Now some fresh pickings from the Political Grapevine:
Many Latino groups are upset that the documentary from award-winning producer Ken Burns does not include any Hispanics. Earlier this week, PBS had indicated the program would be re-edited to fix that. But then, yesterday, Burns said he would not change the finished product — but instead produce separate material.
The caucus passed a resolution vowing to accept nothing less than a revision to the original series — which is scheduled to debut in September.
Some Democratic fundraisers reportedly are being alienated by what they call strong-arm tactics from Senator Hillary Clinton's presidential campaign. The Washington Times reports the Clinton team is pressuring donors to either join them — or promise not to give money to other candidates.
The Times says that pressure is having the opposite effect ... of driving some of the money experts into the campaigns of Clinton's rivals. Democratic strategist Joe Trippi, who just signed up with John Edwards, tells the paper: "The Clinton camp has been very tough on contributors. I've heard that 'if you don't contribute to us, don't contribute to another campaign.'
Some longtime party fundraisers also complain that no matter how much they do bring in for Mrs. Clinton, they're treated like second-class citizens. "If you're not part of that original Clinton family, you are never going to be part of her inner circle," said one activist. "Why invest in her campaign when whatever you do, you will never be part of it?"
Former New York Mayor Ed Koch told the Reverend Al Sharpton this week that his refusal to apologize for his involvement in the Tawana Brawley hoax has spoiled his chance to become a mainstream political leader.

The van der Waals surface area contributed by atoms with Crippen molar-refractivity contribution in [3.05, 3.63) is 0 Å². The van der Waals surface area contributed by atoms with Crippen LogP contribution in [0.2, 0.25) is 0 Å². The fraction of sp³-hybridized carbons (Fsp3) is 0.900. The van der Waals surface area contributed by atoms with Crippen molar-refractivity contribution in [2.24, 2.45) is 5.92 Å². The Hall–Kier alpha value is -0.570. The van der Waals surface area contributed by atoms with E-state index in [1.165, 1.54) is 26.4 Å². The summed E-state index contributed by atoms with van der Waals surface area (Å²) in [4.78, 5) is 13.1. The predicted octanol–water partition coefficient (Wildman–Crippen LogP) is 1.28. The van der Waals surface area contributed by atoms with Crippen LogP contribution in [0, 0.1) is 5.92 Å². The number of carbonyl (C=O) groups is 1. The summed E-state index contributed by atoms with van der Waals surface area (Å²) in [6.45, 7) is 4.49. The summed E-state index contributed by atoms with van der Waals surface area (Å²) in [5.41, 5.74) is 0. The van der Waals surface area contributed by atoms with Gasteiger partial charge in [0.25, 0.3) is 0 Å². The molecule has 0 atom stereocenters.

Brawley was the black teenager whose claim that she was raped by white law enforcement officers was found to be false by a grand jury. Sharpton was found liable of defaming one of the suspects.
The New York Post reports Koch told an almost exclusively African American audience at a conference sponsored by Sharpton's National Action Network: "I always believed Sharpton was a bona fide leader when others said he was not. If you would have apologized for the Tawana Brawley hoax, you'd be a crossover leader."
The Post reports Sharpton did not react to the statement.
Animal rights advocates in Belgrade are upset with a plan to sedate race horses to keep them from getting excited — during a Rolling Stones concert. The Stones are expected to draw more than 100,000 people to the hippodrome racetrack — which has about 300 horses in its stables.
Owners say they'll sedate the horses if the noise and excitement get them agitated. But Serbia's biggest animal protection society does not want the horses drugged — and wants Mick and the Stones to go someplace else — saying noise and vibrations are the strongest causes of stress for animals... Not to mention parents the world over.
—FOX News Channel's Martin Hill contributed to this report.